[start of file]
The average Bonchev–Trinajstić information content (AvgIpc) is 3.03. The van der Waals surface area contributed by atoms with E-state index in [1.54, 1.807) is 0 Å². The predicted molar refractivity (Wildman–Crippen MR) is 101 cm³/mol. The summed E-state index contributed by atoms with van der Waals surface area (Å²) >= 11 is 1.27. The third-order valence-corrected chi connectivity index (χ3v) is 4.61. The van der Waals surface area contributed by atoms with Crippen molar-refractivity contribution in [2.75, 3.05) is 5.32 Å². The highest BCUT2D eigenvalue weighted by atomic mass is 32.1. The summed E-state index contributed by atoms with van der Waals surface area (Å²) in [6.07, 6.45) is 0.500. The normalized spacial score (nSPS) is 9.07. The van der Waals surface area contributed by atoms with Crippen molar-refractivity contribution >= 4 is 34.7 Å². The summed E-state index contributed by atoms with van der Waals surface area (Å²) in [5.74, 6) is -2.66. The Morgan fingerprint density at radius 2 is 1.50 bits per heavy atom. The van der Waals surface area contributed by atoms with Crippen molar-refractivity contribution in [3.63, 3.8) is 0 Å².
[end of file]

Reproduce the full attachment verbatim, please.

The average Bonchev–Trinajstić information content (AvgIpc) is 3.03. The van der Waals surface area contributed by atoms with E-state index in [1.54, 1.807) is 0 Å². The predicted molar refractivity (Wildman–Crippen MR) is 101 cm³/mol. The summed E-state index contributed by atoms with van der Waals surface area (Å²) >= 11 is 1.27. The third-order valence-corrected chi connectivity index (χ3v) is 4.61. The van der Waals surface area contributed by atoms with Crippen molar-refractivity contribution in [2.75, 3.05) is 5.32 Å². The highest BCUT2D eigenvalue weighted by atomic mass is 32.1. The summed E-state index contributed by atoms with van der Waals surface area (Å²) in [6.07, 6.45) is 0.500. The normalized spacial score (nSPS) is 9.07. The van der Waals surface area contributed by atoms with Crippen molar-refractivity contribution >= 4 is 34.7 Å². The summed E-state index contributed by atoms with van der Waals surface area (Å²) in [5.74, 6) is -2.66. The Morgan fingerprint density at radius 2 is 1.50 bits per heavy atom. The van der Waals surface area contributed by atoms with Crippen molar-refractivity contribution in [3.63, 3.8) is 0 Å².